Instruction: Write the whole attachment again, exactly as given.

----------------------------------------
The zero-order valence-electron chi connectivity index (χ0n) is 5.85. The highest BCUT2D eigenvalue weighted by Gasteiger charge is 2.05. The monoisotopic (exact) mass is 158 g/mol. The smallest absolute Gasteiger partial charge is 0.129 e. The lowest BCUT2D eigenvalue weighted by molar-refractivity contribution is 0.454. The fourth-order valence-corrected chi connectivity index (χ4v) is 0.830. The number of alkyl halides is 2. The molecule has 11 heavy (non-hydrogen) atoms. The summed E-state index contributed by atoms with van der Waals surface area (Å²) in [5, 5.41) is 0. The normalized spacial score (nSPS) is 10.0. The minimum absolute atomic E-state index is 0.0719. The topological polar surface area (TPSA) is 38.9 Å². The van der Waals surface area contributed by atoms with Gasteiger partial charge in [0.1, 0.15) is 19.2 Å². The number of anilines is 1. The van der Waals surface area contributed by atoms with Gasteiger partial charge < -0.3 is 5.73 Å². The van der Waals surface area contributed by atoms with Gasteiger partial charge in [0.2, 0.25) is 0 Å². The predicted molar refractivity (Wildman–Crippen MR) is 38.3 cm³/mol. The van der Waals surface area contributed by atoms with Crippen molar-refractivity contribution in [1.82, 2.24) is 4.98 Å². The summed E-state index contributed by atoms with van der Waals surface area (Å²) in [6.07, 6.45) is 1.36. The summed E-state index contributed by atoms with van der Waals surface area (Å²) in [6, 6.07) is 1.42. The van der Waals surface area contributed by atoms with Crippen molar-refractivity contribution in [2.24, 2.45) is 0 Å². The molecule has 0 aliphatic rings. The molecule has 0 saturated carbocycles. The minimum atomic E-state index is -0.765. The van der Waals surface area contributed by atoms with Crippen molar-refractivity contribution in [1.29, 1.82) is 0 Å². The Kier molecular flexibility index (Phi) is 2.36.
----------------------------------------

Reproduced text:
The zero-order valence-electron chi connectivity index (χ0n) is 5.85. The highest BCUT2D eigenvalue weighted by Gasteiger charge is 2.05. The monoisotopic (exact) mass is 158 g/mol. The smallest absolute Gasteiger partial charge is 0.129 e. The lowest BCUT2D eigenvalue weighted by molar-refractivity contribution is 0.454. The fourth-order valence-corrected chi connectivity index (χ4v) is 0.830. The number of alkyl halides is 2. The molecule has 11 heavy (non-hydrogen) atoms. The summed E-state index contributed by atoms with van der Waals surface area (Å²) in [5, 5.41) is 0. The normalized spacial score (nSPS) is 10.0. The minimum absolute atomic E-state index is 0.0719. The topological polar surface area (TPSA) is 38.9 Å². The van der Waals surface area contributed by atoms with Gasteiger partial charge in [0.1, 0.15) is 19.2 Å². The number of anilines is 1. The van der Waals surface area contributed by atoms with Gasteiger partial charge < -0.3 is 5.73 Å². The van der Waals surface area contributed by atoms with Gasteiger partial charge in [0.2, 0.25) is 0 Å². The predicted molar refractivity (Wildman–Crippen MR) is 38.3 cm³/mol. The van der Waals surface area contributed by atoms with Crippen molar-refractivity contribution in [1.82, 2.24) is 4.98 Å². The summed E-state index contributed by atoms with van der Waals surface area (Å²) in [6.07, 6.45) is 1.36. The summed E-state index contributed by atoms with van der Waals surface area (Å²) in [6, 6.07) is 1.42. The van der Waals surface area contributed by atoms with Crippen molar-refractivity contribution in [2.24, 2.45) is 0 Å². The molecule has 0 aliphatic rings. The molecule has 0 saturated carbocycles. The minimum atomic E-state index is -0.765. The van der Waals surface area contributed by atoms with Crippen molar-refractivity contribution in [1.29, 1.82) is 0 Å². The Kier molecular flexibility index (Phi) is 2.36.